to the Shallow Water (0-200 m) Octocorals of the South Atlantic
S. T. DeVictor
& S. L. Morton, 2007
The South Atlantic Bight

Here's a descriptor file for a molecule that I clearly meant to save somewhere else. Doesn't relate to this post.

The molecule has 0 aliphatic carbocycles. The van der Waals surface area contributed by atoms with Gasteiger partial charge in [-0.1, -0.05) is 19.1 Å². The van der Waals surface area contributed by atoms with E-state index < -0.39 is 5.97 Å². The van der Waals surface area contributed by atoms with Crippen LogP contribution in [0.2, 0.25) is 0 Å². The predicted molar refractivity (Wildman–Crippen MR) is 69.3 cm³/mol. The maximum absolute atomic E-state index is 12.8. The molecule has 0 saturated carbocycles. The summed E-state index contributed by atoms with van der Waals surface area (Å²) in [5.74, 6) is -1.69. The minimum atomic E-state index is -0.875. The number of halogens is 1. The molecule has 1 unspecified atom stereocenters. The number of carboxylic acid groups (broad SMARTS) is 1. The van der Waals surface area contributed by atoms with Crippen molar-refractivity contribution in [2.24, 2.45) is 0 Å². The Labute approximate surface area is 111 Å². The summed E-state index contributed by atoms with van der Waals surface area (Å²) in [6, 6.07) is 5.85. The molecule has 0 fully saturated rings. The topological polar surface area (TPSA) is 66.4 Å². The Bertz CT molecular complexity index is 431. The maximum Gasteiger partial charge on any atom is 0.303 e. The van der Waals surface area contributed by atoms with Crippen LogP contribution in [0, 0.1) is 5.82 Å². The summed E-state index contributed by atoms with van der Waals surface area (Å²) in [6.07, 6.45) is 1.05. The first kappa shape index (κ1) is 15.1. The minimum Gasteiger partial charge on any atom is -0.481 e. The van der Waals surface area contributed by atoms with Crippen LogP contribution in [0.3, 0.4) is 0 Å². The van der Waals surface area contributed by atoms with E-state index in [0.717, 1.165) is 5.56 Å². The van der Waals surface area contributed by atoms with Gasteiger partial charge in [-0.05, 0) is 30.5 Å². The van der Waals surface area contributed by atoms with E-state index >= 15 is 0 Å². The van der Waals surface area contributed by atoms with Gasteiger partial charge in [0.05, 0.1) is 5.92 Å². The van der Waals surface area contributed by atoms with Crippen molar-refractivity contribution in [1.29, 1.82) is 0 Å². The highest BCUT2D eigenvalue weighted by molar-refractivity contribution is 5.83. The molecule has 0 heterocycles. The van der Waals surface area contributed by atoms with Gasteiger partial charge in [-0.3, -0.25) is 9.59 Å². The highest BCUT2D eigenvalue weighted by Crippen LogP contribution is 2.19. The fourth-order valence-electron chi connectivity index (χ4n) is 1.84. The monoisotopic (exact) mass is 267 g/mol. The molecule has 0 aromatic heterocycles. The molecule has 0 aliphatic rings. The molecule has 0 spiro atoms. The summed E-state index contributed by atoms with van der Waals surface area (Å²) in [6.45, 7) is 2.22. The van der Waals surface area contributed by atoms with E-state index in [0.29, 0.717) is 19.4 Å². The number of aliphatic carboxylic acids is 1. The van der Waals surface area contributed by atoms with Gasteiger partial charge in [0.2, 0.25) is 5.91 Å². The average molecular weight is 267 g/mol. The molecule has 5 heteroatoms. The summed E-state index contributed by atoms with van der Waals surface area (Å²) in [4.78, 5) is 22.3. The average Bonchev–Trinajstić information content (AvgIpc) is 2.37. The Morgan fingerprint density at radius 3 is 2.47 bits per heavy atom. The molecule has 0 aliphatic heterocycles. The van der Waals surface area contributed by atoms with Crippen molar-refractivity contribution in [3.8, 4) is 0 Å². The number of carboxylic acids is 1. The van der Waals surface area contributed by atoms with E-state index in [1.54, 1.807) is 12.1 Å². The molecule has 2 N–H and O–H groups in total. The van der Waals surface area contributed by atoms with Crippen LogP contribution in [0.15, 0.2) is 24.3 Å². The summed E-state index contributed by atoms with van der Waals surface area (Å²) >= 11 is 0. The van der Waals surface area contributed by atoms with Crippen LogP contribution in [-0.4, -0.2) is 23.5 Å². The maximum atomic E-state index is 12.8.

For the purposes of this work, the South Atlantic Bight (SAB) is defined as the coast of the United States between Cape Hatteras, North Carolina and Cape Canaveral, Florida (Figure 1). This region of the Atlantic encompasses the continental shelf, slope and rise, and includes the Blake Plateau. This work discusses only octocorals found in 200 m or less in the SAB, as the continental slope rapidly drops off at that point and becomes habitat to a significantly different assemblage of octocoral species. The sub-tropical and tropical areas to the south of Cape Canaveral have a more diverse group of octocorals, specifically gorgoniids and plexaurids, but some species overlap. Several species discussed in this work occur through the tropical latitudes and into the coast of South America, but for a few the southern tip of Florida is the limit to their southern range. Some of these species are absent in Florida and the Caribbean, but reappear in the Gulf of Mexico. Bayer (1954, 1961) discussed the concept of Carolinian fauna and disjunct populations in the northern Gulf of Mexico.